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Lifestyle: Friendships and observations

Mozley’s interest in wine, its ambience, vineyards, and dining had begun early in his career, and interestingly enough through illustration and his friendships. In 1947, he illustrated an article in the ‘Leader’ Magazine by, an as yet little known Laurie Lee, entitled ‘Chianti in the Sun’. The magazine introduced him as ‘Charles Mozley illustrator of Chianti has a long and miserable “broody period” before he can settle down to drawing, which is otherwise “very pleasant work.” He never makes pencil sketches first, goes straight ahead with pen. Finds that as an artist never has any leisure: “subconsciously you are storing images all the time.” Has done many film posters including those for Ideal Husband and Queen of Spades. Favourite subjects for drawing: women.’

His friendships with Tommy Marks, Marketing Director of Guinness and then Chairman of Harp Lager, and George Rainbird, publisher and writer both on wine and sherries only intensified his interest. In 1964, Mozley illustrated a short story by Evelyn Waugh “Fizz, Bubbly and Pop”, and in 1966 commenced an association with Bass Charrington Vintners and its various subsidiaries which would last fifteen years. This had come about through his friend David Russell, an ex-actor, whom Mozley had met at one of the lavish parties organised by Sir Alexander Korda, who now covered the Group’s PR requirements at Galatzine, Chant & Russell.

Mozley was a lover of fine wines, but showed his Yorkshire upbringing in being a very moderate drinker. He enjoyed the conviviality of these new relationships and thrived on the commissions to paint in France, Italy and Germany that they generated. Jancis Robinson noted in her book Tasting Pleasure: Confessions of a Wine Lover:

“This time I stayed at the Gritti Palace, dining on a terrace which seems almost to be floating on the Grand Canal. Also in the party was Charles Mozley, the leonine artist and illustrator whom David Russell had persuaded to do some work for Bass Charrington’s wine company Hedges & Butler in exchange, I suspect, for vast amounts of wine. His impressionistic pastels of the Bordeaux chateaux are now collector’s items and join all sorts of bargain bottles as purchases I wish I had made. Charles was mercurial, however, and although the trip was virtually fault- free, he needed cosseting and humouring. Indeed, David Russell made a speciality of humouring difficult characters such as Mozley, the Rothschilds of Mouton and Cyril Ray, an elegant and urbane writer whom he also cajoled into ornamenting Hedges & Butler’s public face.”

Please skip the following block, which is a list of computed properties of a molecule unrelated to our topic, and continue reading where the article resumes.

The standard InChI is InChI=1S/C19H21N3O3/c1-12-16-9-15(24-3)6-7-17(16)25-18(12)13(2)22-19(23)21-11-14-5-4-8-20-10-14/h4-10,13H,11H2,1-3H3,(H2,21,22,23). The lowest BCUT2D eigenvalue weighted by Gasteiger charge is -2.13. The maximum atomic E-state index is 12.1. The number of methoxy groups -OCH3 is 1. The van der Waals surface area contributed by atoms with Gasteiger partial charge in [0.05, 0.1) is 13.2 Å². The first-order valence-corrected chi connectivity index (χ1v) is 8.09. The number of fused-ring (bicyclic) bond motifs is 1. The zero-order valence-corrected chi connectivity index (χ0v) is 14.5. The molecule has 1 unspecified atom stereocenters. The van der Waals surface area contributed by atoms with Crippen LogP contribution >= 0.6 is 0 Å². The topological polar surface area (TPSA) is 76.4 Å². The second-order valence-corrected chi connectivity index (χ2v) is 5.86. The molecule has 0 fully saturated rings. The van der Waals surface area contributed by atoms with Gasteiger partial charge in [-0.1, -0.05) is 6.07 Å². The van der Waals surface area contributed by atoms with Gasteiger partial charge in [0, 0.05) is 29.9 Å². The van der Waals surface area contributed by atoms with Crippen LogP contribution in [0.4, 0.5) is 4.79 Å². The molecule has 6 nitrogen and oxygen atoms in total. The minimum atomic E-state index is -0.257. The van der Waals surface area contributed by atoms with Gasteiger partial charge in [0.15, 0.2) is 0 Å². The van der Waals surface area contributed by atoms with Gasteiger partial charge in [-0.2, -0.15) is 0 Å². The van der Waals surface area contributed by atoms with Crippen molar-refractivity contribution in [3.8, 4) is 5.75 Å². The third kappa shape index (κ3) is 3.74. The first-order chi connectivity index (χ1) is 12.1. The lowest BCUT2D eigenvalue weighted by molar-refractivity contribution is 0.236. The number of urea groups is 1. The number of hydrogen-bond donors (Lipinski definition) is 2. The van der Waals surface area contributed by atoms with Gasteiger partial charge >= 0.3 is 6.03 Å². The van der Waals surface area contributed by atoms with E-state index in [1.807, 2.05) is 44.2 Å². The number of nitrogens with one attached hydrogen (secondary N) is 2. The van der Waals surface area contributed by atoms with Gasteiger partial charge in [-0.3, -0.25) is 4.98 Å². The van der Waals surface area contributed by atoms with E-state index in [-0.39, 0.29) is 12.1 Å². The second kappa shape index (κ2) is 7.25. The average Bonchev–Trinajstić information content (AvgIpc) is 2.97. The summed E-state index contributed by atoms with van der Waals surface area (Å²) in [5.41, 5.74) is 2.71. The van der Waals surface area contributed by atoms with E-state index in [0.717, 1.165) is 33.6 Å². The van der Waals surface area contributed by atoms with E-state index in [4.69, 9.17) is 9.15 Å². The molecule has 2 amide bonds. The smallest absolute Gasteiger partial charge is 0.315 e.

Mozley was to illustrate a monograph on the family and winery Ruffino by Ray and, in 1979, combined with him to produce an amusing little book for Dent entitled Liquorish Limericks and Filthy Pictures.

Contemporaneously with his landscape and portrait painting, lithographic and illustrative work, Mozley was encouraged by the Mayfair Gallery owner Peter Matthews (son-in-law of the well-established art dealer Dudley Tooth) to concentrate on his portrayals of life in both the rarefied and the less salubrious atmosphere of Parisian life. The series of six exhibitions that were held at Matthews’s Gallery in Mayfair and Burke’s Club in Berkeley Square from 1968 to 1975 were perhaps the most successful of his exhibitions. The most acclaimed were the exhibitions of his lithographic work in the 1940s and the most prestigious and substantial the exhibition at Somerset House and Palazzo Prigione in 1979 and at Hamiltons in 1983. Charles Mozley had always had a somewhat contentious relationship with dealers and art critics. He had always balked at the idea of using an agent to promote his work and was profoundly at odds with much in the art world and its self-promoting array of ‘experts’. And yet, he was good friends of both Matthews and previously Robert Savage who had exhibited his work at his gallery in South Kensington. The art world was obviously very different in its structure than it has become since the 1980s. Government funding, both local and national, played virtually no part. Corporate sponsorship was only beginning its incursion into re-entering the art world and the art establishment was still steeped in its academic roots, while the teaching of art had lost any requirements of necessitating the teaching of technical skills.